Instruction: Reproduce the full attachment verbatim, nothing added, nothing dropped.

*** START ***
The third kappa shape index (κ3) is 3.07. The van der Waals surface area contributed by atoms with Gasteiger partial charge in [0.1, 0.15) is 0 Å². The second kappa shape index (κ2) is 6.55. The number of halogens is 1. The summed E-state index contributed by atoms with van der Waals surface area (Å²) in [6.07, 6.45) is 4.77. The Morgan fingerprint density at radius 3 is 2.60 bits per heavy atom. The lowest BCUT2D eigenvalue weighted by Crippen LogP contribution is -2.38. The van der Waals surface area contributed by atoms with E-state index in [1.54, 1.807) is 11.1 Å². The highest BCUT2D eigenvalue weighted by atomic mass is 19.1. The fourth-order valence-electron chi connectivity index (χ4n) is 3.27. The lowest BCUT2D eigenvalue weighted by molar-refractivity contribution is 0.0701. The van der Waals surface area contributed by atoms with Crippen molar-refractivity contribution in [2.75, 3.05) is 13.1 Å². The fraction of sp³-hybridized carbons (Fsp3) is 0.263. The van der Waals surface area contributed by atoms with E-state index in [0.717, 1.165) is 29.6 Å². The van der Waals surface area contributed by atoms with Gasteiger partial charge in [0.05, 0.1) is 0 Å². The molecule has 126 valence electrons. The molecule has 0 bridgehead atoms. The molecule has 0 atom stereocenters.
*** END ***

The third kappa shape index (κ3) is 3.07. The van der Waals surface area contributed by atoms with Gasteiger partial charge in [0.1, 0.15) is 0 Å². The second kappa shape index (κ2) is 6.55. The number of halogens is 1. The summed E-state index contributed by atoms with van der Waals surface area (Å²) in [6.07, 6.45) is 4.77. The Morgan fingerprint density at radius 3 is 2.60 bits per heavy atom. The lowest BCUT2D eigenvalue weighted by Crippen LogP contribution is -2.38. The van der Waals surface area contributed by atoms with E-state index in [1.54, 1.807) is 11.1 Å². The highest BCUT2D eigenvalue weighted by atomic mass is 19.1. The fourth-order valence-electron chi connectivity index (χ4n) is 3.27. The lowest BCUT2D eigenvalue weighted by molar-refractivity contribution is 0.0701. The van der Waals surface area contributed by atoms with Crippen molar-refractivity contribution in [2.75, 3.05) is 13.1 Å². The fraction of sp³-hybridized carbons (Fsp3) is 0.263. The van der Waals surface area contributed by atoms with E-state index in [0.717, 1.165) is 29.6 Å². The van der Waals surface area contributed by atoms with Gasteiger partial charge in [0.05, 0.1) is 0 Å². The molecule has 126 valence electrons. The molecule has 0 bridgehead atoms. The molecule has 0 atom stereocenters.